The soldiers’ wills in ScotlandsPeople throw new light on the Scottish troops who took part in Market Garden, the Allied airborne and land assault in September 1944. The stories of three men are told below, and you can read a list of the wills of seventy men in the British airborne attack (Market), and others who fought in the ground assault (Garden).
British airborne troops in a bomb crater at Arnhem, 17 September 1944
National Records of Scotland, NSC1/394/50
Beginning on Sunday 17 September a vast aerial armada flying from England delivered the greatest airborne assault in history. Almost 12,000 parachute and glider-borne troops landed to seize the bridge over the Rhine at Arnhem in Holland. Over nine days of fierce fighting the 1st Airborne Division, aided by the Polish Parachute Brigade, struggled to reach and hold the bridge against relentless and ultimately successful counter-attacks by crack German troops. To the west of the town the British forces defended a shrinking perimeter of ground, an action in which the only Scottish unit, 7th Battalion of the King’s Own Scottish Borderers, played a vital part.
Meanwhile, American airborne troops seized bridges around Eindhoven and at Nijmegen to the south, while British armoured and infantry divisions attempted to force their way up the road to link up with the airborne troops holding the bridges. They could not relieve the forces at Arnhem – famously described as ‘a bridge too far’.
British infantrymen near Nijmegen, September 1944
National Records of Scotland, NSC1/394/61
On the night of 25-26 September about 4,000 airborne troops escaped to safety over the river near Arnhem. Over 6,500 were either captured or were left attempting to evade the Germans, which some of them did successfully. Operation Market Garden had failed, and almost 1,400 men of the 1st Airborne Division had lost their lives.
The accompanying list includes men we have identified who died during Operation Market Garden and related actions between 17 September and early October. It does not include all those who fell in operations elsewhere in Belgium and Holland in autumn 1944. The wills are all of NCOs and other ranks, except for two of officers. If you have information to share about the men listed, we would like to hear from you.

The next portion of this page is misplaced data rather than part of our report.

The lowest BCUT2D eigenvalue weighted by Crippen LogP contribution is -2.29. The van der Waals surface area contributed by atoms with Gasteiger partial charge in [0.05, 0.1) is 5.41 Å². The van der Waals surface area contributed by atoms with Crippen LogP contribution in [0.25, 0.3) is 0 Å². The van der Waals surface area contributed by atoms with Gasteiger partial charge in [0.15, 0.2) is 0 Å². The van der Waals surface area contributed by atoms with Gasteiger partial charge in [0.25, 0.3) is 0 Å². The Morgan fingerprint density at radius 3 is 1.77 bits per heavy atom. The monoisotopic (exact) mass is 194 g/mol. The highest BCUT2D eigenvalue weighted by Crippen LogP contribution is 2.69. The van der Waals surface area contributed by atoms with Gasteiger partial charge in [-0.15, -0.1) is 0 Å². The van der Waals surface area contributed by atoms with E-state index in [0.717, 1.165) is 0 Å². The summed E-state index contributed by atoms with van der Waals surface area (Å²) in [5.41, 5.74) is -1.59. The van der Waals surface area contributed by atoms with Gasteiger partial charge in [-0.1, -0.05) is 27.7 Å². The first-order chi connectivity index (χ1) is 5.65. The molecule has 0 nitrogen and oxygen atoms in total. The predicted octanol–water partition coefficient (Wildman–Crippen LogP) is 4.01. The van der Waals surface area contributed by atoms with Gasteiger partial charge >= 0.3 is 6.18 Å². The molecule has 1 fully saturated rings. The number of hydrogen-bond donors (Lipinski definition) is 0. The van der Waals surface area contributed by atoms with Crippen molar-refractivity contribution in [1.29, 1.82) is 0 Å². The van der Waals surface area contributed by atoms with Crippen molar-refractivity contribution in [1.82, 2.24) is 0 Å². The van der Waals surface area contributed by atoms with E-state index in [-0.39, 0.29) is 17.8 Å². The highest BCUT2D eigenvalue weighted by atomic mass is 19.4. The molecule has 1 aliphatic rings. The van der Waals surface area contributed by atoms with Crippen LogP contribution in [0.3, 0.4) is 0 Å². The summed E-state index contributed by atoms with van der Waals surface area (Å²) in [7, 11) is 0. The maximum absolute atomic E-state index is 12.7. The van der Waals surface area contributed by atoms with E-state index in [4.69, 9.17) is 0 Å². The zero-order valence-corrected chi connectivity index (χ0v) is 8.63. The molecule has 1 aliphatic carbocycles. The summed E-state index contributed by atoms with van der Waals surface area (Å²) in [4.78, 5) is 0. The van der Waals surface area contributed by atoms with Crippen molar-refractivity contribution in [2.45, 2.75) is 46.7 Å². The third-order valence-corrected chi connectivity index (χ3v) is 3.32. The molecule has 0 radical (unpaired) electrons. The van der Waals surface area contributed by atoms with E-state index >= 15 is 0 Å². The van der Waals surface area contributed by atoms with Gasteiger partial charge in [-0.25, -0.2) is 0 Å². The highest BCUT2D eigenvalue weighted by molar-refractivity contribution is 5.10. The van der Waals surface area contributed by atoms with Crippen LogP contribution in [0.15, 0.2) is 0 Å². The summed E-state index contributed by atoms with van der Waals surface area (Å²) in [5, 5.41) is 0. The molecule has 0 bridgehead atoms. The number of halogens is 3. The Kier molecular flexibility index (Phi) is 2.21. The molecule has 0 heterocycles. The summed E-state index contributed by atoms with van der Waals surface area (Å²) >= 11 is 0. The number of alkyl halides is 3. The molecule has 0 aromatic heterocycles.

Below we highlight some examples from the 70 Arnhem wills, with special thanks to family members who have generously contributed information and photographs. Learn more about the Soldiers’ Wills on ScotlandsPeople. Useful websites about Market Garden and the men who fought in the operations are The Pegasus Archive and Para Data.
Corporal Mark Borland, 11th Battalion, Parachute Regiment
He was born in Airdrie in 1915, one of the eldest of ten children. Four of his five brothers served in and survived the war. In January 1940 he was a private in the Cheshire Regiment when he made his will out to his father Joseph, a coal miner. It is likely he was about to be deployed to France as part of the British Expeditionary Force. His father died in 1941, and having joined the paratroops, in January 1944 Mark Borland married Jean Miller, a local munitions worker, in Airdrie. On 18 September he flew as part of the reinforcements being dropped at Arnhem on the second day.
According to information provided in 2014 by Rachel Barber, a member of his family, his C-47 Dakota aircraft was hit by anti-aircraft fire before it reached the drop zone. Although Borland was seen to jump clear, he did not survive, and lies buried along with seven other members of his unit at Wageningen Cemetery, west of Arnhem. He was 29 years old.
Corporal Mark Borland, 1940s
Courtesy of Rachel Barber
Mark Borland's will, 11 January 1940
National Records of Scotland, SC70/8/1335/520
Private John Fisher, 7th (Airborne) Battalion, King's Own Scottish Borderers
John Fisher was born in 1924 the son of John Fisher, and his wife Christina. By January 1944 he was serving in 7th Battalion, KOSB. He signed his will in favour of his mother in Glasgow, and it was apparently written and witnessed at Ipswich Golf Club. At Arnhem Fisher fought in No. 13 Platoon of, D Company, commanded by Major Gordon Sherriff and he probably died defending the KOSB’s sector of the perimeter in or near the ‘White House’ in Oosterbeek, on or shortly after 20 September.
John Fisher's will, 24 January 1944
National Records of Scotland, SC70/8/1335/427
Corporal John Ruddy, 2nd Battalion, Parachute Regiment
Born in 1922 in Govan, John was the son of John Ruddy, a riveter, and his wife Maria Beattie. By September 1942 John was a private in the 2nd Battalion, the Parachute Regiment, and may have seen action in North Africa under Lt Col John Frost. In 1942 two comrades witnessed his will, in which he left everything to his mother. By 1944 Ruddy had been promoted to corporal and got married to Sarah Jeffrey, a Private in the Auxiliary Territorial Service, in Blythswood, Glasgow. At Arnhem, Frost’s men suffered heavy losses in taking and holding the north end of the bridge, while detached units of the battalion were overwhelmed before they reached there. John Ruddy died on 21 September, aged 22. Information from his family indicates that he had already been captured by the Germans.
Corporal John Ruddy and his wife Sarah Jeffrey on their wedding day, 29 January 1944
Courtesy of Stuart Ruddy
John Ruddy's will, 30 September 1942
National Records of Scotland, SC70/8/1334/387